Tony Gentilcore on Kettlebells
Tony Gentilcore is a certified strength and conditioning specialist (CSCS) through the National Strength and Conditioning Association, and one of the co-founders of Cressey Performance located just outside of Boston in Hudson, Massachusetts. He’s a regular contributor to sites like T-Nation and Livestong, and is also routinely featured Men’s Heath Magazine. For more information, check out his website at http://www.TonyGentilcore.com.
Unless you’ve been living under a rock for the past five to ten years, you’ve undoubtedly heard, or maybe even used a kettlebell. You know that cannonball-looking thing with a handle on one end? Yeah that. It’s a kettlebell.
As a strength coach who works with everyone from your typical fitness enthusiast to elite athletes (and everyone in between), it’s my job to help my athletes and clients attain their goals in the safest, most time efficient manner possible.
While I’d be lying if I said I didn’t lean more towards the conventional “all we need are barbells and dumbbells and we’re going to get strong” side of things, I also like to think of myself as the type of coach who’s willing and able to diversify his training repertoire.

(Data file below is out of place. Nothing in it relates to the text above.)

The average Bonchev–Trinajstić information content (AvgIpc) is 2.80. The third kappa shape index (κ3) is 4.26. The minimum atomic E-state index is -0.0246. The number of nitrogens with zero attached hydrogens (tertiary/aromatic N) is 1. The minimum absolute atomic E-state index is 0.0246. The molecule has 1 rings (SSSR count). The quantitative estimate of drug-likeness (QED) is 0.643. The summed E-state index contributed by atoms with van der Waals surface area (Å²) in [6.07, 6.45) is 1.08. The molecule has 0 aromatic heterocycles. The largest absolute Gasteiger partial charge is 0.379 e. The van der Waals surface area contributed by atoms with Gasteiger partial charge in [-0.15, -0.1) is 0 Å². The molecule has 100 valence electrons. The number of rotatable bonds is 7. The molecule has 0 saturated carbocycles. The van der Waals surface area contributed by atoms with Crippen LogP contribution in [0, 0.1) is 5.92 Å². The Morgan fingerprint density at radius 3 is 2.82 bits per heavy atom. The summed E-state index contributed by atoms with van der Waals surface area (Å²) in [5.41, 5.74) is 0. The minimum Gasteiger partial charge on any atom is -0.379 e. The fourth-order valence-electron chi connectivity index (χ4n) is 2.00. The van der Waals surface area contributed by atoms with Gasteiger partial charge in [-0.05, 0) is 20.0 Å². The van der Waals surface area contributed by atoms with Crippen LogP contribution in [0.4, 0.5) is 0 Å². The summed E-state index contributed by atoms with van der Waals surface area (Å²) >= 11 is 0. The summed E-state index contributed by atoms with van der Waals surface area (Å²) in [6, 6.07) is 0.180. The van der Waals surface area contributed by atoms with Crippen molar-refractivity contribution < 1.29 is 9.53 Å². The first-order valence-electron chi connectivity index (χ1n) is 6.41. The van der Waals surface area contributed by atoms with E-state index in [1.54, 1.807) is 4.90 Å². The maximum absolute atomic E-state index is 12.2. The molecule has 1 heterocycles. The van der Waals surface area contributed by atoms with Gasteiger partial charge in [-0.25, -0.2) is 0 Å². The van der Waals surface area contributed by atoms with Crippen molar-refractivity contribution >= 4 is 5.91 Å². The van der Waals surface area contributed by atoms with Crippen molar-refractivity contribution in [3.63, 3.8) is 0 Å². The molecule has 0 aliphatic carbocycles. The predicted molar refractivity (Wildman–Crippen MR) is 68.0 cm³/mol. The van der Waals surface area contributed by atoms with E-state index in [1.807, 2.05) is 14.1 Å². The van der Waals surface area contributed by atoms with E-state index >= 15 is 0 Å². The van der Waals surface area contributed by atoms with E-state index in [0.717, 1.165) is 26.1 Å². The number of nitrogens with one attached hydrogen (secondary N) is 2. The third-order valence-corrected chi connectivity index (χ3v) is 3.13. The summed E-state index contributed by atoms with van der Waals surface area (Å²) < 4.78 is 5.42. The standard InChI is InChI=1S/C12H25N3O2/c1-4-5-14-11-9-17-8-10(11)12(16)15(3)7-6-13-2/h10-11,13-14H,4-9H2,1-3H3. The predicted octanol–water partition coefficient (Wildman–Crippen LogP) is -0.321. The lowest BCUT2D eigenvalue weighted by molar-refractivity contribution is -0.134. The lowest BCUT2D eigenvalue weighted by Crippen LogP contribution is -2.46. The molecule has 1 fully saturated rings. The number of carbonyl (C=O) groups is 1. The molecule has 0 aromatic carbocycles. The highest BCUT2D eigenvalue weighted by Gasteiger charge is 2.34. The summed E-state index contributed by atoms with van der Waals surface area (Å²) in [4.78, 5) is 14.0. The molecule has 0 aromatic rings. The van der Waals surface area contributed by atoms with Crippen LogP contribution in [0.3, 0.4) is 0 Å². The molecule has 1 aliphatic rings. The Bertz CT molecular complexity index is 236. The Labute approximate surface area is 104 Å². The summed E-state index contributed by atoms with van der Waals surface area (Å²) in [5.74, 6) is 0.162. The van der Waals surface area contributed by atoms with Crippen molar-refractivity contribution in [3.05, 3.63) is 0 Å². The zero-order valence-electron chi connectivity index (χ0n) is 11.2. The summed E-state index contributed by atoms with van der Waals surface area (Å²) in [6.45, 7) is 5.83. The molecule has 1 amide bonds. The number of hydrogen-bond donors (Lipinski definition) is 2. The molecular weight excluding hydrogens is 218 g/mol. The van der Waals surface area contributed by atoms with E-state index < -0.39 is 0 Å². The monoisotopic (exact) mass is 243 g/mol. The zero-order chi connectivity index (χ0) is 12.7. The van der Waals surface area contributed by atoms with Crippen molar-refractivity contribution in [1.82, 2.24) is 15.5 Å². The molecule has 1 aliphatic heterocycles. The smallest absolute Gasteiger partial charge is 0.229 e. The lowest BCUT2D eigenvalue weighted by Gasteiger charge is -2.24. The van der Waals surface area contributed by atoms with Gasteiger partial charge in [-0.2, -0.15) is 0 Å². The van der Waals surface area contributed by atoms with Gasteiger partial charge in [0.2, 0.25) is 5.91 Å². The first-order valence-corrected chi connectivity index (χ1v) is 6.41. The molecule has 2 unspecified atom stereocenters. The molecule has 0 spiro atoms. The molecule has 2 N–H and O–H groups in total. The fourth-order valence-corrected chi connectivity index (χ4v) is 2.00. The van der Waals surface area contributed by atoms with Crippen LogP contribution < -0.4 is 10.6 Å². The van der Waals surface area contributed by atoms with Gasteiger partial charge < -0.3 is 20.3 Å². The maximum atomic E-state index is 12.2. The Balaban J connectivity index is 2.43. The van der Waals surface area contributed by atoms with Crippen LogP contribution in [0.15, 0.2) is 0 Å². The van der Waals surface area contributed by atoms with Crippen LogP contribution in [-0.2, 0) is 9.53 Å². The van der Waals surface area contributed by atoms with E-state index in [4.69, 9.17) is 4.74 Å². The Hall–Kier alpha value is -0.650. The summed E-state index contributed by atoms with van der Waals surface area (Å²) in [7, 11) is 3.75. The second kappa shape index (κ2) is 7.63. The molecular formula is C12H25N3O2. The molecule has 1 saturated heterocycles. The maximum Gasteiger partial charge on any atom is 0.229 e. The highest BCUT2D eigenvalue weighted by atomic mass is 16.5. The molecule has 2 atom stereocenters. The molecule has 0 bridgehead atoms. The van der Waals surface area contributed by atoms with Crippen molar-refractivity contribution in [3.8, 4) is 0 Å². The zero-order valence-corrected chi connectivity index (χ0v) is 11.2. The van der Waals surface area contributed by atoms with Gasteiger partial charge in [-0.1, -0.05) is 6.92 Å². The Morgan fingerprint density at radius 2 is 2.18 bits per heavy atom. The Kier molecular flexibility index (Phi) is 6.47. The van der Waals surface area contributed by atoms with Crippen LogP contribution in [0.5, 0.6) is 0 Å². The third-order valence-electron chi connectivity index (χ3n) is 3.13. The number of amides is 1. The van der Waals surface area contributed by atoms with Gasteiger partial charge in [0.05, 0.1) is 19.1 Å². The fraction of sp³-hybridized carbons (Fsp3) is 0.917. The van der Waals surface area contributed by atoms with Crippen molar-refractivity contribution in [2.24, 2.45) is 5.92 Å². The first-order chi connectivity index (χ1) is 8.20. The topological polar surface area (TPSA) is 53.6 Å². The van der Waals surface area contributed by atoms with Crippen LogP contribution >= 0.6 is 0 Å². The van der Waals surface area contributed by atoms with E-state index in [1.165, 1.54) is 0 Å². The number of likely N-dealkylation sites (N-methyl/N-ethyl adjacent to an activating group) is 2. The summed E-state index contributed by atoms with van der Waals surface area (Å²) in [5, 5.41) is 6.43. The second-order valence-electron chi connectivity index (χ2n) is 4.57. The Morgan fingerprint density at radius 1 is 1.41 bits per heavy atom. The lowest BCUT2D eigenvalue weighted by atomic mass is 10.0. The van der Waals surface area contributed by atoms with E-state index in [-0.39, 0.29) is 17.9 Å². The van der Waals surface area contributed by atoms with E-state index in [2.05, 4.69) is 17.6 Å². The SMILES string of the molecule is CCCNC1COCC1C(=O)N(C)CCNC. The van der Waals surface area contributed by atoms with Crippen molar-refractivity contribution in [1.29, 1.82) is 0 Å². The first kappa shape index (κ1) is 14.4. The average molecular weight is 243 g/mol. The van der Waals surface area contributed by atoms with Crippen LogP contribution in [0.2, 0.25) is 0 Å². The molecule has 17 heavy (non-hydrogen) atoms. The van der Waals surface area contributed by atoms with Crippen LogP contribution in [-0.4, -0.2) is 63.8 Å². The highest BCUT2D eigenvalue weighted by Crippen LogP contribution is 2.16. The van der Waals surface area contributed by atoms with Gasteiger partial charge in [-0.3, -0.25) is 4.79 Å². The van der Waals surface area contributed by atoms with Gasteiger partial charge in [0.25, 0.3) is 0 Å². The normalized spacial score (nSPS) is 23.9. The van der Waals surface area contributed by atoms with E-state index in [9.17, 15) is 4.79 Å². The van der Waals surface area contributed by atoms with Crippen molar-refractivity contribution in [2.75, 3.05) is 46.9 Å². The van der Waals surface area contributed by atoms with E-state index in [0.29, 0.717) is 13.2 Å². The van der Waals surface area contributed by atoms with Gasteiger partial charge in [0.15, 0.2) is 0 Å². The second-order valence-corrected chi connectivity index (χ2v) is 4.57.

I’m open to new and innovative protocols and gadgets – kettlebells included (although, to be fair, kettlebells aren’t really all that new and have been around for eons.) In fact, according to my sources at Wikipedia, kettlebells have been around since the 1700s, have been used in some form or another in the US since 1960, but never really gained any steam or notoriety until Pavel Tsatsouline developed the first instructor certification in 2001.
I like kettlebells. I utilize them personally, as well as with most of my athletes and clients. But as with anything else – whether we’re talking about kettlebells, TRX, yoga, deadlifts, or anything else you want to throw into the mix (except the Shake Weight) – they’re a tool in the toolbox, and need to be used at the right time, with the right person, for the right purpose.